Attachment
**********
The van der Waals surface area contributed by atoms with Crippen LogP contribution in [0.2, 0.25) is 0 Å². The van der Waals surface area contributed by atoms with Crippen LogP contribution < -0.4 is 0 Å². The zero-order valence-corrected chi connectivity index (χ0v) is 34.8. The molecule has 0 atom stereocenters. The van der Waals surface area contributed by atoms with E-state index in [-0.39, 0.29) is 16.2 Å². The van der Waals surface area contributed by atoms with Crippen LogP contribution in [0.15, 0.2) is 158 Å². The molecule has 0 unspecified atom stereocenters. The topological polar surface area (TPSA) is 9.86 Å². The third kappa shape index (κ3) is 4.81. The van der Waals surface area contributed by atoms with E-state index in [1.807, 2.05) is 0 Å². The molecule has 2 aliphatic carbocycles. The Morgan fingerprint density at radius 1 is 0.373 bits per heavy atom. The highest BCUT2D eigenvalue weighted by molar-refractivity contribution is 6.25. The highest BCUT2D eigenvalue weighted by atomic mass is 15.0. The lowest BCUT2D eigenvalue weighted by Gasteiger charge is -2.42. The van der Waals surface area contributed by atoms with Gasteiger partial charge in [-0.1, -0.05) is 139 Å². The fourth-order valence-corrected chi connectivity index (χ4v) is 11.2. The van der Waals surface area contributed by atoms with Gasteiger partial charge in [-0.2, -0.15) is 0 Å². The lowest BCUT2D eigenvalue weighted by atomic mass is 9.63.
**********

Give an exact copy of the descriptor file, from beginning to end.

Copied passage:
The van der Waals surface area contributed by atoms with Crippen LogP contribution in [0.2, 0.25) is 0 Å². The van der Waals surface area contributed by atoms with Crippen LogP contribution < -0.4 is 0 Å². The zero-order valence-corrected chi connectivity index (χ0v) is 34.8. The molecule has 0 atom stereocenters. The van der Waals surface area contributed by atoms with E-state index in [-0.39, 0.29) is 16.2 Å². The van der Waals surface area contributed by atoms with Crippen LogP contribution in [0.15, 0.2) is 158 Å². The molecule has 0 unspecified atom stereocenters. The topological polar surface area (TPSA) is 9.86 Å². The third kappa shape index (κ3) is 4.81. The van der Waals surface area contributed by atoms with E-state index in [1.807, 2.05) is 0 Å². The molecule has 2 aliphatic carbocycles. The Morgan fingerprint density at radius 1 is 0.373 bits per heavy atom. The highest BCUT2D eigenvalue weighted by molar-refractivity contribution is 6.25. The highest BCUT2D eigenvalue weighted by atomic mass is 15.0. The lowest BCUT2D eigenvalue weighted by Gasteiger charge is -2.42. The van der Waals surface area contributed by atoms with Gasteiger partial charge in [-0.1, -0.05) is 139 Å². The fourth-order valence-corrected chi connectivity index (χ4v) is 11.2. The van der Waals surface area contributed by atoms with Gasteiger partial charge in [-0.2, -0.15) is 0 Å². The lowest BCUT2D eigenvalue weighted by atomic mass is 9.63.